The latest dispute over PJM’s bidding rules has raised the level of uncertainty in organized electricity markets. Efforts at reform have created a market structure so jumbled that it can’t produce...
Utilities can transform the world’s energy economy.
report indicated, growing use of food crops for biofuel feedstocks is exacerbating the problem by further driving up the cost of food.
While we don’t burn much oil in power plants anymore, all energy sources can be considered proxies for “the Prize.” Long-term price trends move in concert for all fossil fuels, and electricity is playing an increasingly important role in the global energy challenge.
With the right technologies in place, we could be using electricity—produced from a wide variety of energy sources—to power many of the processes that now require petroleum. Even incremental shifts away from petroleum can make a significant difference, in terms of energy costs and dependence on fuel imports, and just might start a wholesale transformation.
But that will require the utility industry to step up and accept a bigger challenge than it’s faced since electrification in the early 20th century. Hearkening back to Perceval and the Fisher King, it requires the industry to accept the mantle of hero—and to ask the questions that will allow the green-energy transformation to happen.
This transformation will require a major commitment to research, development and commercialization of new technologies (see “ Cultivating Clean Tech ”). It also will require a new cooperative partnership among utilities, policy makers and green-energy companies, to allow utility shareholders to benefit from a greener utility business model. And that cooperation might be the most difficult aspect of the green revolution, because it requires a cultural shift.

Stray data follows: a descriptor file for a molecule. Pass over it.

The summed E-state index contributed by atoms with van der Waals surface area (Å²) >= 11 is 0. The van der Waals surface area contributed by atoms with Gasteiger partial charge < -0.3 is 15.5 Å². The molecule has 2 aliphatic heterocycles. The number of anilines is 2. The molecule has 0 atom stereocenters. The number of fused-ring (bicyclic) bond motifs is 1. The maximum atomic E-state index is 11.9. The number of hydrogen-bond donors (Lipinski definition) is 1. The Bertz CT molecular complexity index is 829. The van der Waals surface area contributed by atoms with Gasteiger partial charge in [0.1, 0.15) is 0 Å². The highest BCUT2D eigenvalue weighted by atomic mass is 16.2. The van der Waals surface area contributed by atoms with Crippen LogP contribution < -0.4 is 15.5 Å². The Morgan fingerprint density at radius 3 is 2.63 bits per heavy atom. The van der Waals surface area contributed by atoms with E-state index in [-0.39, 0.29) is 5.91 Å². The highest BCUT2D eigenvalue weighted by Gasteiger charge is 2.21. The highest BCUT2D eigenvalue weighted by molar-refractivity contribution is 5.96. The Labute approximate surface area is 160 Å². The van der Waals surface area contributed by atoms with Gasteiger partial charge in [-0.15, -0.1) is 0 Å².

Since the 1980s, many utility companies have viewed green-energy solutions—such as renewable energy and conservation—as bitter pills shoved down their throats by do-gooder politicians. But this viewpoint merely reflects the harsh realities they’ve faced.
First, the Public Utility Regulatory Policies Act (PURPA) and integrated resource planning (IRP) forced utilities to absorb the costs of green energy, rather than rewarding them for making those investments. This backward approach made life more difficult for utilities—both financially and operationally—and left a bad taste in their mouths.
Next, the structure of the renewable production tax credit (PTC) has driven utilities to buy the output of renewable energy plants rather than to build those projects themselves and add them to the rate base. Utilities increasingly are investing in renewable energy plants anyway, but even today a utility offtaker can claim only 50 percent of the tax benefits from the renewable power it buys or generates for its own use. While power purchase agreements (PPA) can transfer some of these benefits as a function of prices, the PTC’s structure has sent utilities a clear message: They shouldn’t profit from the green energy revolution.
Finally, the PTC itself has held back the renewable energy industry. It has obscured the true value of renewable energy in the market, by discouraging utilities from entering PPAs or building renewable capacity when PTC renewal looks uncertain—as it invariably does every couple of years. Irrespective of whether prices would be attractive even without the PTC, utilities can’t reasonably commit to buy power at prices that likely will get cheaper after Congress finally gets around to renewing the PTC. (And